Cinema: New Pictures

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I Married a Communist (RKO Radio) is a celluloid bullet aimed at the U.S.S.R. —a stock gangster film with Communists dubbed into the underworld roles. Its moral is addressed to the women: don't throw over a solid union man (acted in a pleasantly wooden way by Richard Roper) for a ruggedly handsome executive (Robert Ryan) whose secretive behavior indicates that he was once a Communist agent.

The terrible consequences of this mistake are illustrated by Laraine Day, who flings herself into marriage with a comparative stranger. After only a few months, Laraine discovers that Ryan was once a C.P. strong-arm boy. But it is already too late: she is one of the few characters left alive in the movie. The party has not only tied up the San Francisco waterfront, but killed her husband, run a sports convertible over her brother, and pushed her prospective sister-in-law out of a window.

Robert Ryan's appearance in a film (Crossfire, The Set-Up] has almost come to mean a low-budget picture with a future. He gives this movie some unexpected authenticity because he is capable of crossing black & white traits in a role without showing his hand. The standard rackets-film types include Thomas Gomez as a mobster who operates a sort of Murder, Inc. for Stalin, and Janis Carter as a party moll with a lazily upper-class voice and a glassy manner. The movie's one original character is a popeyed, free-lance killer (William Talman) with a jitterbug personality. Best scene: the free lance collecting his pay with the boyish happiness of a man who has done his first honest day's work at a job he likes.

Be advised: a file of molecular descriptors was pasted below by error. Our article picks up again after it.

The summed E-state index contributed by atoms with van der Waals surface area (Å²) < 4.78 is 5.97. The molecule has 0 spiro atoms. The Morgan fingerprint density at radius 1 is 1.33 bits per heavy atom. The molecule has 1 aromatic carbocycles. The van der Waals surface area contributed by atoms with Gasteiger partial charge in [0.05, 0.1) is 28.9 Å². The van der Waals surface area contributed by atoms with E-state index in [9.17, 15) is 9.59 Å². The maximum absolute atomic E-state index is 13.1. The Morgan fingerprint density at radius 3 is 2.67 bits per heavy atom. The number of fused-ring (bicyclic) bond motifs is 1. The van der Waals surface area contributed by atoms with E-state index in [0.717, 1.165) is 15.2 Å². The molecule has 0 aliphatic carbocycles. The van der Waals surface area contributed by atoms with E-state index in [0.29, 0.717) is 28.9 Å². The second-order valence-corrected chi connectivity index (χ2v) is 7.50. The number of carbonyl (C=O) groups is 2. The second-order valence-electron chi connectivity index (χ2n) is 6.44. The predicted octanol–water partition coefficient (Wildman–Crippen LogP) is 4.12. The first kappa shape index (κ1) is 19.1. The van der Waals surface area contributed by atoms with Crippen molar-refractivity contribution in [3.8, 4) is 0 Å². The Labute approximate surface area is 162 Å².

Ichabod and Mr. Toad (Disney; RKO Radio) is an uneven doubleheader by Walt Disney, who has combined into one film two dissimilar literary classics: Washington Irving's Legend of Sleepy Hollow, and Kenneth Grahame's The Wind in the Willows. The contrast in the handling of the two unrelated stories neatly illustrates some of Disney's outstanding vices & virtues.

In Ichabod Disney gets only one chance to exploit his special talents. The midnight chase through a clutching, echoing forest, with the gangling, lily-livered schoolmaster in full flight before the Headless Horseman, is a skillful blend of the hilarious and the horrible. It is Disney at his facile best. The rest of the story, dealing with quaint, legendary people, is flat and prosaic. Katrina might have popped out of a newspaper comic strip; Brom Bones looks like a Catskill country cousin of Li'l Abner.

Equally disenchanting are the narration and songs by Bing Crosby, who without ever putting in a personal appearance manages to impose his familiar personality on large chunks of the film like the second take of a double exposure.

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